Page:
[Linked Image]

You can use the stock converter for a down pipe or get a custom made one. I had been running an old Starion converter that had long ago lost its guts.

I found a source for a 16 gauge 304 ss mandrel bend for $30 with a 80º angle that fits pretty well. I also bought a couple of 1/2" thick flanges from Roadrace engineering and a SS flex pipe on E bay for $20. I used the factory turbo flange but ported it.

Parts source

By using the factory turbo flange i can run the pulse air system (SAS) for emmisions and it mounts the o2 sensor. I used 308 filler wire and a tri mix gas on my mig for the SS welds. Getting good looking welds was a challenge. Stainless does not weld as easily as mild steel.

The starion converter will get you on the road but the custom down pipe gets you a faster spoolup and more hp. It also saves 4 lbs and the access to the flange bolts is a lot better than with the starion part.

[Linked Image] I turned the flanges in the lath to make a thinner section to weld to. I machined the other sides of the flanges in a lathe and they are flat enough that I dont need a gasket to get a good seal.


[Linked Image]

Image of the stock housing after porting.

The pipe bend is an 80º angle. Roadrace says its a 72º angle but dont believe them. Either way it fits better than
a 90º bend.

Kevin C

Re: The TURBO CONVERSION Bible article project post [Re: Kevin C] #451149
01/12/05 04:25 PM
01/12/05 04:25 PM
MontyMcV  Offline
Trail Leader
Joined: Jun 2003
Posts: 7,340
Cleve-burg OH USA
Re: No Spark Problem

While working on figuring out [new] my no spark problem, I found this info on the StarQuestClub.com site. Much of it has been posted to my [current] "Need Help" thread (thanks to all), but there is also some new stuff too. Thought I'd add it to here...

[color:"red"] I just went through this myself on an 88 Starion. Since you have power to the coil, you should check the power to the igniter (knock) box that sits on the wheel well behind the coil. It's on a different circuit than the coil. The red wire should have 12 volts. If it does, and you have no spark, it could be your ignitor box or the distributor. Put a voltmeter across the magnetic pickup leads at the ignitor connector from the distributor (b, w), and see that you're getting a trigger voltage when you crank the engine. If you don't, distributor is bad. If you do, ignitor is probably bad.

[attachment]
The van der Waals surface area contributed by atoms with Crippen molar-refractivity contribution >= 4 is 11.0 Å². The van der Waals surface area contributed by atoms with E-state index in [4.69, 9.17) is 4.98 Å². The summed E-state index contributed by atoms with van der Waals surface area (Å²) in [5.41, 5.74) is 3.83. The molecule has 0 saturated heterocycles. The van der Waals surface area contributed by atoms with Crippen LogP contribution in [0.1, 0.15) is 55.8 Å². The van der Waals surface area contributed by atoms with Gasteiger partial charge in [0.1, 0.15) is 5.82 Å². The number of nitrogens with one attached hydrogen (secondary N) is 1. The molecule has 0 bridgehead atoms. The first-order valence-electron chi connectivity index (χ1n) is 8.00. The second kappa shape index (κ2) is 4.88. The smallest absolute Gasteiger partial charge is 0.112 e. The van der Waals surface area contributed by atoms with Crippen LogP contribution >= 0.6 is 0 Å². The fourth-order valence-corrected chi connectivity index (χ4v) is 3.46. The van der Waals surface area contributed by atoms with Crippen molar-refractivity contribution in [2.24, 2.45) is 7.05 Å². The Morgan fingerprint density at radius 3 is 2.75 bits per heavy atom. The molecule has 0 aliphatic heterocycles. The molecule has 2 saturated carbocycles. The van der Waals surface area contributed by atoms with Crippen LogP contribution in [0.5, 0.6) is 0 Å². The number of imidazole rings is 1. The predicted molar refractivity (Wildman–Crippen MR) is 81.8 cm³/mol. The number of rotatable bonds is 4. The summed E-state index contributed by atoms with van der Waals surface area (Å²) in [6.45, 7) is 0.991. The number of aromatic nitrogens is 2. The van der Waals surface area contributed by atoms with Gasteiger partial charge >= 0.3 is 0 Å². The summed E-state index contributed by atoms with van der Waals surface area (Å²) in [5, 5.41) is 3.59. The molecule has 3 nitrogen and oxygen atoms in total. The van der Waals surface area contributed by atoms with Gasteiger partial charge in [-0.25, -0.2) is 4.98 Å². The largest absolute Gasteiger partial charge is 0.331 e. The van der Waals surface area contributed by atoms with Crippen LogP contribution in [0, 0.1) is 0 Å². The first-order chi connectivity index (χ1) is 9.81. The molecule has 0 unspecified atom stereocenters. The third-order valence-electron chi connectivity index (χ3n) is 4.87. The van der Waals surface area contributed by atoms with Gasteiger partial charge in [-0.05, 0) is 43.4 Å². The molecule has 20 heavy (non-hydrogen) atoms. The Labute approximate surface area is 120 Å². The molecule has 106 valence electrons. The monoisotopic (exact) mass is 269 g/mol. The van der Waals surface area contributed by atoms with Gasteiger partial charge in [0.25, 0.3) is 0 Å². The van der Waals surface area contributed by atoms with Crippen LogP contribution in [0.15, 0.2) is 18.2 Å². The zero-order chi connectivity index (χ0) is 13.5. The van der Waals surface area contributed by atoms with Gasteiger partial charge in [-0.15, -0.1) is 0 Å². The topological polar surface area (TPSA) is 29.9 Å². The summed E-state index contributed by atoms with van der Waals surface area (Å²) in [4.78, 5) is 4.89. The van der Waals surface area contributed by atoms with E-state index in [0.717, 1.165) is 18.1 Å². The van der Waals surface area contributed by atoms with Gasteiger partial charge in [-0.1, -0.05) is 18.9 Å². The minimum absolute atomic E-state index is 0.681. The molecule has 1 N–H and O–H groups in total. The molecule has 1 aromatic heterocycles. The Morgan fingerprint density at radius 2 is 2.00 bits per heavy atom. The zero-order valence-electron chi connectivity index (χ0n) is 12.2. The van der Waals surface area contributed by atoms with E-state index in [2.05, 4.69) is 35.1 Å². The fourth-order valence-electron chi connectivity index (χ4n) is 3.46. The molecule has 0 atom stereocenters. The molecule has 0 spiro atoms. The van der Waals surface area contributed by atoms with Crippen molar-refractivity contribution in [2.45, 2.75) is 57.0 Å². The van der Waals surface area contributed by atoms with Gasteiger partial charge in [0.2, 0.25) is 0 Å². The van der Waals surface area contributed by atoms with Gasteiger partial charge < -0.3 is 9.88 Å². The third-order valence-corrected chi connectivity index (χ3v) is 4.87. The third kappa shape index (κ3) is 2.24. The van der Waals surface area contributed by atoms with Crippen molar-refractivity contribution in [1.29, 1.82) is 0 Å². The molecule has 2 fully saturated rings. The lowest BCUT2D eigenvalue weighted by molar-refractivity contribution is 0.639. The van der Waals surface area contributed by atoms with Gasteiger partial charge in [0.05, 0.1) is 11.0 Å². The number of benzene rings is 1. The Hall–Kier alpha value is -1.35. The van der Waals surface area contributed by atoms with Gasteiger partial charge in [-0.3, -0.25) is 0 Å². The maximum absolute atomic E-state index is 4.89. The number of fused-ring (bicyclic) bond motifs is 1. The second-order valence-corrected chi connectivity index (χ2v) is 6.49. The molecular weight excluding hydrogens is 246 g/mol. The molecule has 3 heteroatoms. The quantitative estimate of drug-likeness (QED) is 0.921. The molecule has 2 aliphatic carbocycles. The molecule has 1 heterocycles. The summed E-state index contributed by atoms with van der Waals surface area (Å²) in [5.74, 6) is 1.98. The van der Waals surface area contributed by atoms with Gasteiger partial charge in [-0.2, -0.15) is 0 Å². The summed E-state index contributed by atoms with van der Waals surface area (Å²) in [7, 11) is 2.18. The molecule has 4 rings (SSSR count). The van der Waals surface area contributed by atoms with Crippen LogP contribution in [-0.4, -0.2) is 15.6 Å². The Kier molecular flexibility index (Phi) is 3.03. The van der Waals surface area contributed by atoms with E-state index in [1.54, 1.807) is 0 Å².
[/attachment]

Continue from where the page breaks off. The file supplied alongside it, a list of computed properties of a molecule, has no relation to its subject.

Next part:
If you don't have 12 volts, then check the orange fusible link first. If the fusible link is okay, then check the red wire at both the MAF and Wastegate solenoid for 12 volts. If all three are dead, then the whole ignition circuit is dead and the next item to check is the ECI solenoid relay next to the ECI computer under the glove box inside the car. To trouble shoot it, you'll need a schematic.

Also check your grounds. There are two that are notorious for corrosion. On the drivers side of the engine block, below the compressor is the first one, and the second on is under the battery tray where the ground cable connects to the body. Then there's the positive cable junction where the hot side cables all come together, and you should also take apart the black connecter off the white cable that houses a fusible link. All of those contact points have to be clean and corrosion free to get the right voltages. [/color]



Here's another post that was in response to one I made on SQC:

[color:"red"] Do you have +12volts on one end of the coil? The ignitor (knock box) grounds the other post to fire the ignition. The distributor has a simple wire coil inside it (pick-up coil) that can be replaced easily. If you open up the round connector from the distributor you can ohmmeter the two wires for continuity; a good pick-up coil reads about 1000 ohms. Wiggle the wires as you test; sometimes they fail right at the distributor body.

If that's okay, and you know the ignition coil is okay, then likely the knock box itself has crapped out. The black plastic ones (used on 84-87 cars) is fairly notorious for this. The metal boxed ones on later cars seems to be much more reliable. Roll up a napkin and wedge it between the fender and the connector on your 87 box - so that it flexes the connector a bit - and see if your truck magically starts. The failure is a wire that fatigues and no longer makes connections... but flexing the outer connector sometimes will "line it up" enough.
[/color]



Also, here's a thread I started here just a short while back that I ressurected for this problem. It has some good stuff in it Look towards the later posts with dates consistent with this post. Thread

Last edited by MontyMcV; 01/13/05 04:16 AM.
Re: The TURBO CONVERSION Bible article project post [Re: MontyMcV] #451150
01/24/05 06:44 AM
01/24/05 06:44 AM
A
Anonymous
Unregistered